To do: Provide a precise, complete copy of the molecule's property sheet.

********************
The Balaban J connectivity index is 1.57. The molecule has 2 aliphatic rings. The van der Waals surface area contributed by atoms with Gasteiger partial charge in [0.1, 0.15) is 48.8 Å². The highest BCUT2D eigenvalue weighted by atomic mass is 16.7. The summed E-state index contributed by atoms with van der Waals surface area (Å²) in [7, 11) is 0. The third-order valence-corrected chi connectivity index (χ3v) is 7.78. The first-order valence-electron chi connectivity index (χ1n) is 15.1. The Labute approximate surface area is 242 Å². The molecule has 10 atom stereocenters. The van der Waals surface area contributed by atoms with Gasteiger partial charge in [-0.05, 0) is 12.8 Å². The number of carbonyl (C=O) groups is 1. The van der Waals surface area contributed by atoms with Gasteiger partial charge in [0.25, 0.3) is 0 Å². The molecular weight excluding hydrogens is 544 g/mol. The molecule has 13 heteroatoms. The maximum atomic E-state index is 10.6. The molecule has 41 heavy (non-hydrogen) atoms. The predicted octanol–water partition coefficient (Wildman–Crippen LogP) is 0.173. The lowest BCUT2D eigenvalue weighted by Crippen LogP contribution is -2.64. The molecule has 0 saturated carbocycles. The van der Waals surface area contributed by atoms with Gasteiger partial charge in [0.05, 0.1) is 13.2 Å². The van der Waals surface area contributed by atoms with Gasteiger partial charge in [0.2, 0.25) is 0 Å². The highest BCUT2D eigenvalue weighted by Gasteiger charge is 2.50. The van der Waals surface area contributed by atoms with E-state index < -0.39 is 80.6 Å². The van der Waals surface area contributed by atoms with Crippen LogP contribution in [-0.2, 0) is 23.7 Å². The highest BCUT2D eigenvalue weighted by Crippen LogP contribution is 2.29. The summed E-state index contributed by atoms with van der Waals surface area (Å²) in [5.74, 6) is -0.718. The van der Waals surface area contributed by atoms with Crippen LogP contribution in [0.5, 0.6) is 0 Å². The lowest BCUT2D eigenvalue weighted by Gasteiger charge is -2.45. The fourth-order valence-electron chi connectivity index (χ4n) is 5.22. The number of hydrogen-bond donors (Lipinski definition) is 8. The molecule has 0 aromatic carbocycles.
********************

The Balaban J connectivity index is 1.57. The molecule has 2 aliphatic rings. The van der Waals surface area contributed by atoms with Gasteiger partial charge in [0.1, 0.15) is 48.8 Å². The highest BCUT2D eigenvalue weighted by atomic mass is 16.7. The summed E-state index contributed by atoms with van der Waals surface area (Å²) in [7, 11) is 0. The third-order valence-corrected chi connectivity index (χ3v) is 7.78. The first-order valence-electron chi connectivity index (χ1n) is 15.1. The Labute approximate surface area is 242 Å². The molecule has 10 atom stereocenters. The van der Waals surface area contributed by atoms with Gasteiger partial charge in [-0.05, 0) is 12.8 Å². The number of carbonyl (C=O) groups is 1. The van der Waals surface area contributed by atoms with Gasteiger partial charge in [0.25, 0.3) is 0 Å². The molecular weight excluding hydrogens is 544 g/mol. The molecule has 13 heteroatoms. The maximum atomic E-state index is 10.6. The molecule has 41 heavy (non-hydrogen) atoms. The predicted octanol–water partition coefficient (Wildman–Crippen LogP) is 0.173. The lowest BCUT2D eigenvalue weighted by Crippen LogP contribution is -2.64. The molecule has 0 saturated carbocycles. The van der Waals surface area contributed by atoms with Gasteiger partial charge in [0.05, 0.1) is 13.2 Å². The van der Waals surface area contributed by atoms with Gasteiger partial charge in [0.2, 0.25) is 0 Å². The highest BCUT2D eigenvalue weighted by Gasteiger charge is 2.50. The van der Waals surface area contributed by atoms with E-state index < -0.39 is 80.6 Å². The van der Waals surface area contributed by atoms with Crippen LogP contribution in [-0.2, 0) is 23.7 Å². The highest BCUT2D eigenvalue weighted by Crippen LogP contribution is 2.29. The summed E-state index contributed by atoms with van der Waals surface area (Å²) in [5.74, 6) is -0.718. The van der Waals surface area contributed by atoms with Crippen LogP contribution in [0.5, 0.6) is 0 Å². The lowest BCUT2D eigenvalue weighted by Gasteiger charge is -2.45. The fourth-order valence-electron chi connectivity index (χ4n) is 5.22. The number of hydrogen-bond donors (Lipinski definition) is 8. The molecule has 0 aromatic carbocycles.